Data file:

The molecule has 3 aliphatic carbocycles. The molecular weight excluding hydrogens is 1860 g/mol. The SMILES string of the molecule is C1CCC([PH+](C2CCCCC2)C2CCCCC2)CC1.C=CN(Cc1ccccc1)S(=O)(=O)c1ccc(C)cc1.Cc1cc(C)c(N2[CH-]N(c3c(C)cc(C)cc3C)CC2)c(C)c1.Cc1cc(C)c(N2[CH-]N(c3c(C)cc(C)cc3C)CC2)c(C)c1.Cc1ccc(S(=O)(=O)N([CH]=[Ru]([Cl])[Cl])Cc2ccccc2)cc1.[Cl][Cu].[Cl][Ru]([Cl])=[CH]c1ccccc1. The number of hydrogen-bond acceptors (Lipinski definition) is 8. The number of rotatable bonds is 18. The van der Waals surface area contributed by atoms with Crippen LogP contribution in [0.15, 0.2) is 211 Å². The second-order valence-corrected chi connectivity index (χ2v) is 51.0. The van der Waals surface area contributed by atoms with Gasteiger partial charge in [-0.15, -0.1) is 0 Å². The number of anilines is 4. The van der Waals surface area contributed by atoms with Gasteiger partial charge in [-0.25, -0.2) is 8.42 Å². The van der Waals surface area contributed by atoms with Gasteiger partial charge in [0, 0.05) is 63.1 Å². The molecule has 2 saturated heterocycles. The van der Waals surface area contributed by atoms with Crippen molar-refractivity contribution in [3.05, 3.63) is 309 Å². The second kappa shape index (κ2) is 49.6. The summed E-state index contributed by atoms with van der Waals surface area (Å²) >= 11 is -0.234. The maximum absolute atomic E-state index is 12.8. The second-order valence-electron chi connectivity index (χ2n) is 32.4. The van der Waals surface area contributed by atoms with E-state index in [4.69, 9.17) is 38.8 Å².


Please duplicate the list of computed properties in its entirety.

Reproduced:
The molecule has 3 aliphatic carbocycles. The molecular weight excluding hydrogens is 1860 g/mol. The SMILES string of the molecule is C1CCC([PH+](C2CCCCC2)C2CCCCC2)CC1.C=CN(Cc1ccccc1)S(=O)(=O)c1ccc(C)cc1.Cc1cc(C)c(N2[CH-]N(c3c(C)cc(C)cc3C)CC2)c(C)c1.Cc1cc(C)c(N2[CH-]N(c3c(C)cc(C)cc3C)CC2)c(C)c1.Cc1ccc(S(=O)(=O)N([CH]=[Ru]([Cl])[Cl])Cc2ccccc2)cc1.[Cl][Cu].[Cl][Ru]([Cl])=[CH]c1ccccc1. The number of hydrogen-bond acceptors (Lipinski definition) is 8. The number of rotatable bonds is 18. The van der Waals surface area contributed by atoms with Crippen LogP contribution in [0.15, 0.2) is 211 Å². The second-order valence-corrected chi connectivity index (χ2v) is 51.0. The van der Waals surface area contributed by atoms with Gasteiger partial charge in [-0.15, -0.1) is 0 Å². The number of anilines is 4. The van der Waals surface area contributed by atoms with Gasteiger partial charge in [-0.25, -0.2) is 8.42 Å². The van der Waals surface area contributed by atoms with Gasteiger partial charge in [0, 0.05) is 63.1 Å². The molecule has 2 saturated heterocycles. The van der Waals surface area contributed by atoms with Crippen molar-refractivity contribution in [3.05, 3.63) is 309 Å². The second kappa shape index (κ2) is 49.6. The summed E-state index contributed by atoms with van der Waals surface area (Å²) >= 11 is -0.234. The maximum absolute atomic E-state index is 12.8. The second-order valence-electron chi connectivity index (χ2n) is 32.4. The van der Waals surface area contributed by atoms with E-state index in [4.69, 9.17) is 38.8 Å².